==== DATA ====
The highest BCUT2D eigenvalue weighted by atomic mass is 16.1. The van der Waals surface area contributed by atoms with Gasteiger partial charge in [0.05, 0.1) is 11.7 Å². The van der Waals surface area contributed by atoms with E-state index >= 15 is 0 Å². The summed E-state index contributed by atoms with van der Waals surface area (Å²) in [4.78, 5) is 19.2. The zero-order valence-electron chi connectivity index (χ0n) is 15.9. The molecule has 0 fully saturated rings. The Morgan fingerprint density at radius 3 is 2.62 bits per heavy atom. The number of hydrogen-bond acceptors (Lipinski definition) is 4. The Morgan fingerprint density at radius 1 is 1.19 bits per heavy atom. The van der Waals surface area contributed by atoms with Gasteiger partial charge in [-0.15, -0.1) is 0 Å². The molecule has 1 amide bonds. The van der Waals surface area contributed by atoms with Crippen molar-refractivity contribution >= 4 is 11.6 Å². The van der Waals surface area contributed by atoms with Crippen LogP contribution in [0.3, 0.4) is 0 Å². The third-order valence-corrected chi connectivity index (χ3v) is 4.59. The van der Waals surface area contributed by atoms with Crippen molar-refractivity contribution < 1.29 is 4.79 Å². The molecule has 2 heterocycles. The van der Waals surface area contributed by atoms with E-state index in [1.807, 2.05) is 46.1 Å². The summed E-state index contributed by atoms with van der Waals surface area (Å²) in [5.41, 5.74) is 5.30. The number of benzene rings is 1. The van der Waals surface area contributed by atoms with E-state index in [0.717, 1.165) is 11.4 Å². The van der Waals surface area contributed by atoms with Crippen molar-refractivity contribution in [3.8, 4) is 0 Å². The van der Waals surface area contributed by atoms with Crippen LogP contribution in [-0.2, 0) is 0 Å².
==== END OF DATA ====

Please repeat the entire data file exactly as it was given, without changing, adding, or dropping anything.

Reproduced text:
The highest BCUT2D eigenvalue weighted by atomic mass is 16.1. The van der Waals surface area contributed by atoms with Gasteiger partial charge in [0.05, 0.1) is 11.7 Å². The van der Waals surface area contributed by atoms with E-state index >= 15 is 0 Å². The summed E-state index contributed by atoms with van der Waals surface area (Å²) in [4.78, 5) is 19.2. The zero-order valence-electron chi connectivity index (χ0n) is 15.9. The molecule has 0 fully saturated rings. The Morgan fingerprint density at radius 3 is 2.62 bits per heavy atom. The number of hydrogen-bond acceptors (Lipinski definition) is 4. The Morgan fingerprint density at radius 1 is 1.19 bits per heavy atom. The van der Waals surface area contributed by atoms with Gasteiger partial charge in [-0.15, -0.1) is 0 Å². The molecule has 1 amide bonds. The van der Waals surface area contributed by atoms with Crippen molar-refractivity contribution >= 4 is 11.6 Å². The van der Waals surface area contributed by atoms with Crippen LogP contribution in [0.3, 0.4) is 0 Å². The third-order valence-corrected chi connectivity index (χ3v) is 4.59. The van der Waals surface area contributed by atoms with Crippen molar-refractivity contribution < 1.29 is 4.79 Å². The molecule has 2 heterocycles. The van der Waals surface area contributed by atoms with E-state index in [1.807, 2.05) is 46.1 Å². The summed E-state index contributed by atoms with van der Waals surface area (Å²) in [5.41, 5.74) is 5.30. The number of benzene rings is 1. The van der Waals surface area contributed by atoms with E-state index in [0.717, 1.165) is 11.4 Å². The van der Waals surface area contributed by atoms with Crippen molar-refractivity contribution in [3.8, 4) is 0 Å². The van der Waals surface area contributed by atoms with Crippen LogP contribution in [-0.2, 0) is 0 Å².